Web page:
Automobiles are the vehicles that people use to transport themselves and goods from one place to another. They are often powered by engines that use fuel such as gas, diesel or kerosene to work. The engines are usually connected to the wheels and other systems such as steering and braking.

Few inventions have had as great an impact on society and culture as the automobile. With the car, people can travel to work and other locations, take road trips with friends and family, and visit places that are inaccessible by public transportation. Many industries and services developed to support automobiles, such as roads and highways, police, fire and ambulance, utilities and convenience stores. Automobile manufacturing became one of the first industries to adopt mass production techniques.

While there are a number of different types of automobiles, most have some features in common. They are all powered by an internal combustion engine that uses fuel to work, such as gasoline, diesel or kerosene. The engine connects to the wheels and other systems such as a braking system, a suspension system and a steering mechanism. Thousands of individual parts make up a modern automobile, much like the human body. These parts are arranged into semi-independent systems that have specific functions, just as the human body contains a circulatory system, for example, to deliver water and lubricating oil.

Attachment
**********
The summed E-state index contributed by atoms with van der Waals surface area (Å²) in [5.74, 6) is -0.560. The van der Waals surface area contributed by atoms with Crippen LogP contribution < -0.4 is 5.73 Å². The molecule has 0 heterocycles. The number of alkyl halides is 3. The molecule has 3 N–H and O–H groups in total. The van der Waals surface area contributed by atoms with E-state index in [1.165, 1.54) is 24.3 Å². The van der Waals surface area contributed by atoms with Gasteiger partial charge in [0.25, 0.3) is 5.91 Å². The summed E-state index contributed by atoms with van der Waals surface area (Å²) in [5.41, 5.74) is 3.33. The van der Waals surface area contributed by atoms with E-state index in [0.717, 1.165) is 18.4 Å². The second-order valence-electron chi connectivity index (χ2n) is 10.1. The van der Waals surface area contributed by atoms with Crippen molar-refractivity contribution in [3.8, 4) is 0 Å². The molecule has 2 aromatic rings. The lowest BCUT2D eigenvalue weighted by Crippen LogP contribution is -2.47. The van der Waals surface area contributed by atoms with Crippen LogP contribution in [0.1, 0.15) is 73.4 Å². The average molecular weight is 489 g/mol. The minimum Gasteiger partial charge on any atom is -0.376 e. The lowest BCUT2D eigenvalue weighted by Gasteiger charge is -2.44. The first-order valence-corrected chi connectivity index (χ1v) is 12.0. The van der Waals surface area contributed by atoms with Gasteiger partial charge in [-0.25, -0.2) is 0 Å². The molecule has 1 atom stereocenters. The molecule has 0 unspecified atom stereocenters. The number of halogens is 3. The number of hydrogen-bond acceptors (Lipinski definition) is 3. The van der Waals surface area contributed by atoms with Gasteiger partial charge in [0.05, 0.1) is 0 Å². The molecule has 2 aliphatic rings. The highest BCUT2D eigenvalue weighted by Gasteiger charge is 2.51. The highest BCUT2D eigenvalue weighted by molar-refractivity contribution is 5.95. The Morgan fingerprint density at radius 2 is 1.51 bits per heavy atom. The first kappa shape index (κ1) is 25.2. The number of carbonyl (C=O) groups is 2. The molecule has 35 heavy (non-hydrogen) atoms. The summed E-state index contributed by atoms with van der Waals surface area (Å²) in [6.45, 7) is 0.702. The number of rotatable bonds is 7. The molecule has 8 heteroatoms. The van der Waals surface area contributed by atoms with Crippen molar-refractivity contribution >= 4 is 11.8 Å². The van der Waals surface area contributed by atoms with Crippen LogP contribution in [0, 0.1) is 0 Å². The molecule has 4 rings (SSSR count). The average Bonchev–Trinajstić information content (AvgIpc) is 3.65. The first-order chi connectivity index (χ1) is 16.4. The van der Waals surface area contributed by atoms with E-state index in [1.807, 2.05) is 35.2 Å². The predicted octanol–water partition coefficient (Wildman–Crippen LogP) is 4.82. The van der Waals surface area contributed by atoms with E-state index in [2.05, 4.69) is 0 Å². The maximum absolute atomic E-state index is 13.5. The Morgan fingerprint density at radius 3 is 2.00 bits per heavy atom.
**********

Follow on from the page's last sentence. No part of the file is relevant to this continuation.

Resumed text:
The most widely used automobiles today are cars, trucks and motorcycles. Compared to other vehicles, cars are more comfortable and offer better acceleration than the average truck or motorcycle. The earliest automobiles were essentially horse-drawn carriages with engines added. By the late 1800s, automobile companies were reconciling state-of-the-art design with moderate prices and enjoying great demand. This was partly due to the vast geography of the United States, which created a great need for transportation.